The first track on Esc is an Epilogue. Music is like this reaction, and the album exists in the aftermath of some kind of shattering - the details of which are unknown to the audience. What they are confronted with is just the settling cloud of of dust. It is the sound of a blasted galaxy's primordial sludge re-hardening.


I usually just write down the first thing that pops in my head when temporarily titling the tracks, and this one just stuck. A friend of mine was calling some music I like 'pervy', and so I called it that. It's like some wraith-being telling you to snap out of a nightmare and take charge of your situation.


Runnerup was the track that kickstarted this whole album. It's my fav track on the record and was produced by Alex (Guy Dallas). It's the combination of gross, buggy beats and beautiful melodies with soft singing that got me excited. This is a song that started six years ago with a couple of beats that Alex sent me - one got turned into "She Is The Wave" (Lesser Evil, 2013) and the other one, called "Dagyaldem" got shelved. He released it on cassette and apparently played it for Abel Tesfaye from The Weeknd, too! But when I was relistening to it this whole song just happened over top.

Limerance (We Came In Pieces)

"Limerence" is a really important song for me - it helped me understand a conception of love that was healthy vs one that was unhealthy. It's a beautiful word, too. It describes a situation where you are addicted to someone, mentally or physically, to the point where your body rewards you when you interact with them, or even memories of them or things they've touched, and punishes you when you withdraw from them. We've been conditioned by media and our culture to think that this is love, but it's not the healthy way of loving.


"Swim" is pretty metal. I still play a lot of guitar music and it's been cool finding ways to make some of my guitar songs work in a Doldrums-y way. So far it only works 1% of the time. I don't like using computers for my work - I like real machines, and I have my own process that I keep to myself that makes it sound the way it does.

I never thought I'd use the word 'fludderboard' in a song, but there you go.

The Stitched Together Man

"The Stitched Together Man" is another character song - a little fairy tale for the kids playing in the tar. The character thinks or has been told that he has no essential self, and so makes himself out of a piece of skin from each of his friends. He drives around looking for more, but stretches himself too far, and he unravels. The happy part at the end that I'm screaming is that he discovers he was already whole all along!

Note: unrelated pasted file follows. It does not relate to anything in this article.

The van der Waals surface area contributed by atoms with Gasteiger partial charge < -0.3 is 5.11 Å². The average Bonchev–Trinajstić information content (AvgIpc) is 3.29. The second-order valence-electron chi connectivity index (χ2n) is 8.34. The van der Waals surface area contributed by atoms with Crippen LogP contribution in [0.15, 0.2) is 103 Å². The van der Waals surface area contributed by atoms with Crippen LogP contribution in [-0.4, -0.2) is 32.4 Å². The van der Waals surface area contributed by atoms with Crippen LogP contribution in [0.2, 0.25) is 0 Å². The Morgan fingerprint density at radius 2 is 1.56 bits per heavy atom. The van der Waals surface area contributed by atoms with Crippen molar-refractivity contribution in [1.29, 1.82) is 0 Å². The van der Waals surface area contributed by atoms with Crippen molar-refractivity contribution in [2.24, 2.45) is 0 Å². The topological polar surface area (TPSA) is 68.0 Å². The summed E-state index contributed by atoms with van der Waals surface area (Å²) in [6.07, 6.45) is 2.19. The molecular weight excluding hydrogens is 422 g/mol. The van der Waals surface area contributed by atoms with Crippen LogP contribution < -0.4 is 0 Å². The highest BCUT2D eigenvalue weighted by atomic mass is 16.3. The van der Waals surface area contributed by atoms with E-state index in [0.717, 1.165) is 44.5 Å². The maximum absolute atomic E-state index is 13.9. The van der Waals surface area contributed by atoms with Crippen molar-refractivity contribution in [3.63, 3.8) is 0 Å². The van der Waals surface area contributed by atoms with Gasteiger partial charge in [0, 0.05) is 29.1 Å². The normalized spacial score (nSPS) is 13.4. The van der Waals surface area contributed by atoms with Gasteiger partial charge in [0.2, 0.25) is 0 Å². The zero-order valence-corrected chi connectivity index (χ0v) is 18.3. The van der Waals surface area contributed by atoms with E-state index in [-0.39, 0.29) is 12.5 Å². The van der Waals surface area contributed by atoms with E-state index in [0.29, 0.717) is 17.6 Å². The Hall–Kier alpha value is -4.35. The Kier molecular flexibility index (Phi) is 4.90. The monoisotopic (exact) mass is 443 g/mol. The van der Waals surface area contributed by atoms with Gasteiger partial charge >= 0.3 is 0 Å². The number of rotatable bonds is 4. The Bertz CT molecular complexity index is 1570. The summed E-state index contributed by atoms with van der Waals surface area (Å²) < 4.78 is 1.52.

"Heater" has pretty gnarly music but is like an Avril Lavigne song to me. "I'll be your heater!" - it's a sweet sentiment from someone, offering their body heat.

Machine Boi

"Machine Boi" is a song to comfort someone who wants to give up, has been made to feel less than human. His tears rust him dry and he is forced to adapt. I read this book The Empty Fortress about a young boy who was convinced he had to run power from outlets to his body to perform basic functions. It's the most straight-up dancey that this album gets... I love grimey electro and techno but I wanted this album to be more drawn out and melodramatic.

Against The Glass

"Against The Glass" was the last song I wrote for the album. It started with the line "Do you ever wonder if you are the shadow?" and went from there. I also just love the image of faces pressed up against glass. The music was based on a beat made by Tobias Rochman, who is in an awesome band called Pelada.

I heard that Keanu Reeves wrote a book about shadows, too...


Another ex-guitar song ended up being the last track on the album. After all this apocalyptica I wanted to end on, if not a positive note, than at least one of comfort... "Okay" is essentially a breakup song. Again, the lyrics identify the protagonist as kind of manic-bordering-on-creepy. There are also lines that I sing intending not to be believed, like "I saw his car parked outside the other day when I was just passing by... and I saw your back door was open wide..."

I shot the video in New York with my friend Angus which was a four day whirlwind of breaking into graveyards and meeting weirdos in Times Square.

Esc is out now - you can get digital and physical copies from Bandcamp.